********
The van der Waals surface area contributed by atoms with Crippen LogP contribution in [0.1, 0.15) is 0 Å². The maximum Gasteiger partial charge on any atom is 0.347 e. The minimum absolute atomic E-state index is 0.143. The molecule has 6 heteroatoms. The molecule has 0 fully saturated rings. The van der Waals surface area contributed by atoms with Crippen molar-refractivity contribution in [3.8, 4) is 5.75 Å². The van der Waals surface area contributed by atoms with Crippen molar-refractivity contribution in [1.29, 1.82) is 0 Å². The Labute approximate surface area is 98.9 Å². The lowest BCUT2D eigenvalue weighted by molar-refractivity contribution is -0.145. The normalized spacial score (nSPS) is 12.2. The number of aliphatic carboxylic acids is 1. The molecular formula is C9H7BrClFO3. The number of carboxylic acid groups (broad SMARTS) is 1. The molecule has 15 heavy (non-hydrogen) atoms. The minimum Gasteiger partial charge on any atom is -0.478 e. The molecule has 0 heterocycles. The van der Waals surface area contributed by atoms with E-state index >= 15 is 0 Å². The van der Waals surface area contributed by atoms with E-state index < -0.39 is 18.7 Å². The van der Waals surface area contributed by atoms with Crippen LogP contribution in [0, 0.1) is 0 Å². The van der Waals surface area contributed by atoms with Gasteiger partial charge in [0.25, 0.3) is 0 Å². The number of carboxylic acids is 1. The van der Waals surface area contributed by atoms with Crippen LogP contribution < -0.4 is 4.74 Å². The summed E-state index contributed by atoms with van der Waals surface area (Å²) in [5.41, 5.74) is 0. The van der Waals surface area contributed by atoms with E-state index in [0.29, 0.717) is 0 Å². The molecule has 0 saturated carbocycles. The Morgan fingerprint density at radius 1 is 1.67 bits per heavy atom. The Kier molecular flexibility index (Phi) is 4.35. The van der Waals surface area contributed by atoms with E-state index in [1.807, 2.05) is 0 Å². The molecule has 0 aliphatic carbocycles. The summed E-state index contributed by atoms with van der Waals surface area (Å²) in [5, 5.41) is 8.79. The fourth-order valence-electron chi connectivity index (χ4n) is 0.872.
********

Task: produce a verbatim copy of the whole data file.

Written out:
The van der Waals surface area contributed by atoms with Crippen LogP contribution in [0.1, 0.15) is 0 Å². The maximum Gasteiger partial charge on any atom is 0.347 e. The minimum absolute atomic E-state index is 0.143. The molecule has 6 heteroatoms. The molecule has 0 fully saturated rings. The van der Waals surface area contributed by atoms with Crippen molar-refractivity contribution in [3.8, 4) is 5.75 Å². The van der Waals surface area contributed by atoms with Crippen molar-refractivity contribution in [1.29, 1.82) is 0 Å². The Labute approximate surface area is 98.9 Å². The lowest BCUT2D eigenvalue weighted by molar-refractivity contribution is -0.145. The normalized spacial score (nSPS) is 12.2. The number of aliphatic carboxylic acids is 1. The molecular formula is C9H7BrClFO3. The number of carboxylic acid groups (broad SMARTS) is 1. The molecule has 15 heavy (non-hydrogen) atoms. The minimum Gasteiger partial charge on any atom is -0.478 e. The molecule has 0 heterocycles. The van der Waals surface area contributed by atoms with E-state index >= 15 is 0 Å². The van der Waals surface area contributed by atoms with E-state index < -0.39 is 18.7 Å². The van der Waals surface area contributed by atoms with Crippen LogP contribution in [0, 0.1) is 0 Å². The van der Waals surface area contributed by atoms with Gasteiger partial charge in [0.25, 0.3) is 0 Å². The number of carboxylic acids is 1. The van der Waals surface area contributed by atoms with Crippen LogP contribution < -0.4 is 4.74 Å². The summed E-state index contributed by atoms with van der Waals surface area (Å²) in [5.41, 5.74) is 0. The van der Waals surface area contributed by atoms with E-state index in [0.29, 0.717) is 0 Å². The molecule has 0 saturated carbocycles. The Morgan fingerprint density at radius 1 is 1.67 bits per heavy atom. The Kier molecular flexibility index (Phi) is 4.35. The van der Waals surface area contributed by atoms with E-state index in [1.807, 2.05) is 0 Å². The molecule has 0 aliphatic carbocycles. The summed E-state index contributed by atoms with van der Waals surface area (Å²) in [5, 5.41) is 8.79. The fourth-order valence-electron chi connectivity index (χ4n) is 0.872.